For individual customers, remittances might seem like a personal matter. People move overseas in the hopes of a better future, and to find gainful employment. They share the rewards of their hard work with friends and families back home.
But taken together, these individual remittances combine into an incredibly powerful force that drastically improves the quality of people’s lives. Collectively, remittances boost entire economies, contribute to investment in education and health, and further the cause of income equality around the globe.
In fact, remittances are a far more effective force for good than official aid flows. The World Bank regularly estimates that remittances outweigh formal aid budgets by a factor of three to one.
So beneficial are remittances that the United Nations has made the development of low-cost money transfer corridors a key part of its Sustainable Development Goals.
And now, a new report from the International Fund for Agricultural Development (IFAD) has added further weight to arguments extolling the power of remittances in global uplift.
Let’s start with the immediate benefits to remittance-receiving families. Regular remittances to families in developing markets not only reduce the level of poverty, but also help them avoid falling back into the poverty trap. They provide a buffer to help deal with emergencies – such as someone falling sick.
What is incredibly heartening is that these families manage to save around 25% of received remittances on an average; a percentage that translates to just over USD 100 billion. This money is used towards longer-term goals, such as improving access to healthcare and quality education, and investing in assets.
And let’s not forget that remittances also form a strong base for future economic growth by kickstarting entrepreneurial activities. These small and micro businesses not only generate revenue for the family but also improve overall GDP and create employment opportunities for others.
When we look at the big picture, the macro-level impact of remittances on developing economies is equally beneficial. Over the years, developing economies have received an overwhelming volume of remittances, and this trend will continue. Between 2015 and 2030, middle-income countries will receive around USD 6.5 trillion in remittances.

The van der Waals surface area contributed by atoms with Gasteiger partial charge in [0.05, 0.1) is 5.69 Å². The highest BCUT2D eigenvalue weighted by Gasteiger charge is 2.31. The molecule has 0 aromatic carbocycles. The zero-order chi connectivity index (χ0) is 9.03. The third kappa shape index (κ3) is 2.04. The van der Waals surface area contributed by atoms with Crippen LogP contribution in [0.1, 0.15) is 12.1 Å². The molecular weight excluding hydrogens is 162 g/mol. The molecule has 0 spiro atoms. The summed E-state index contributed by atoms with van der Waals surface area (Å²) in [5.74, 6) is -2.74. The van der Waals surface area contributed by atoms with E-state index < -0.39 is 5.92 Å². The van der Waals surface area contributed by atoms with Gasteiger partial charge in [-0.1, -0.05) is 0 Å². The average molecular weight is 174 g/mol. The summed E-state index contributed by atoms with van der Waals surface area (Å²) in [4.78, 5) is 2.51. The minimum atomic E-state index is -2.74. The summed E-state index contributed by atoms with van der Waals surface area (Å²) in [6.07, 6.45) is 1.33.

It is estimated that remittances to developing countries have already grown by 51% between 2007 and 2016. During this period, growth in remittance flows to the Asia-Pacific region (87%), Africa (36%), Latin America and the Caribbean (18%), and the Near East and Caucasus (37%) have spurred long-term economic development.
There is also good news on the remittance cost front. The IFAD report highlights a drop in average remittance fees from 9.8% in 2008 to 7.32% (as of June 2017,). While still higher than the 3% that the UN is aiming for in its SDGs, the drop in the cost of sending money makes both senders and receivers better off, and improves economic efficiency across sending and receiving markets.
Despite these falling fees, Money Transfer Operators have continued investing in expanding their physical networks across new markets. More people have been brought into the fold of financial inclusivity through conveniently placed outlets. For instance, payout locations have increased over 400% in the top 23 recipient markets, rising to 1.5 million from an initial 350,000.
At Xpress Money, we believe that the remittance industry has a crucial role to play in creating financial inclusion and extending secure and legally licensed money transfer channels to global audiences. We are committed to delivering superior customer service to the widest possible global audience at competitive fees. For us, it is very heartening to see the impact that our industry is having on improving quality of life, and contributing towards poverty alleviation, across the world. And for the hardworking supporting families back home: the recent IFAD data is a validation of all your efforts. The money you send is making a difference not just to your loved ones but also to entire economies and countries.